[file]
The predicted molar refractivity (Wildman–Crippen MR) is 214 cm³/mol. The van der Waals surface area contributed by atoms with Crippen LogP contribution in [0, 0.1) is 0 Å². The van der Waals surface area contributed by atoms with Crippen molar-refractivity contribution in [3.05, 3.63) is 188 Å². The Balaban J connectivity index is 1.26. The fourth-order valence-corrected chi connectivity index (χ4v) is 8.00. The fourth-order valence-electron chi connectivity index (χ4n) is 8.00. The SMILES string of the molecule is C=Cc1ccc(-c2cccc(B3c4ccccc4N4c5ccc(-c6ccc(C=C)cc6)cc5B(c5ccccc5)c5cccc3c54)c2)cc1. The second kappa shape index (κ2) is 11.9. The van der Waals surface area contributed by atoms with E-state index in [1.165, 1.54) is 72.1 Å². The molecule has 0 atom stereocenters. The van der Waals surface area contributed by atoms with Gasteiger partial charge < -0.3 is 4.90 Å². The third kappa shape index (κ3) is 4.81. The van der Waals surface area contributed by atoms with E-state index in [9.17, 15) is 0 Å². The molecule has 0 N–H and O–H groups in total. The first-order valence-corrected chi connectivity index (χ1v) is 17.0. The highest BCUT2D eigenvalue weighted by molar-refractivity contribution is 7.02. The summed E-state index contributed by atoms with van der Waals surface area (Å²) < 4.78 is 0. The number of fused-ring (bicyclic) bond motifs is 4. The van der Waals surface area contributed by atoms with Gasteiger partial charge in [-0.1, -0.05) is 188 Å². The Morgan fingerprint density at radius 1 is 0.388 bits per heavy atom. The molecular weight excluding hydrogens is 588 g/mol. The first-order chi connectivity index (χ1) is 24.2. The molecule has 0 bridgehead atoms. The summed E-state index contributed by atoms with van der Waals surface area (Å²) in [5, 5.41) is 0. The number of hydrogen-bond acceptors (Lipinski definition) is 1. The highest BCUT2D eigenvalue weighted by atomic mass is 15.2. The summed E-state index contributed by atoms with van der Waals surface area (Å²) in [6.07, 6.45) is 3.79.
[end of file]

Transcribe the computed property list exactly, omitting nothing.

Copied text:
The predicted molar refractivity (Wildman–Crippen MR) is 214 cm³/mol. The van der Waals surface area contributed by atoms with Crippen LogP contribution in [0, 0.1) is 0 Å². The van der Waals surface area contributed by atoms with Crippen molar-refractivity contribution in [3.05, 3.63) is 188 Å². The Balaban J connectivity index is 1.26. The fourth-order valence-corrected chi connectivity index (χ4v) is 8.00. The fourth-order valence-electron chi connectivity index (χ4n) is 8.00. The SMILES string of the molecule is C=Cc1ccc(-c2cccc(B3c4ccccc4N4c5ccc(-c6ccc(C=C)cc6)cc5B(c5ccccc5)c5cccc3c54)c2)cc1. The second kappa shape index (κ2) is 11.9. The van der Waals surface area contributed by atoms with E-state index in [1.165, 1.54) is 72.1 Å². The molecule has 0 atom stereocenters. The van der Waals surface area contributed by atoms with Gasteiger partial charge < -0.3 is 4.90 Å². The third kappa shape index (κ3) is 4.81. The van der Waals surface area contributed by atoms with E-state index in [9.17, 15) is 0 Å². The molecule has 0 N–H and O–H groups in total. The first-order valence-corrected chi connectivity index (χ1v) is 17.0. The highest BCUT2D eigenvalue weighted by molar-refractivity contribution is 7.02. The summed E-state index contributed by atoms with van der Waals surface area (Å²) < 4.78 is 0. The number of fused-ring (bicyclic) bond motifs is 4. The van der Waals surface area contributed by atoms with Gasteiger partial charge in [-0.1, -0.05) is 188 Å². The Morgan fingerprint density at radius 1 is 0.388 bits per heavy atom. The molecular weight excluding hydrogens is 588 g/mol. The first-order chi connectivity index (χ1) is 24.2. The molecule has 0 bridgehead atoms. The summed E-state index contributed by atoms with van der Waals surface area (Å²) in [5, 5.41) is 0. The number of hydrogen-bond acceptors (Lipinski definition) is 1. The highest BCUT2D eigenvalue weighted by atomic mass is 15.2. The summed E-state index contributed by atoms with van der Waals surface area (Å²) in [6.07, 6.45) is 3.79.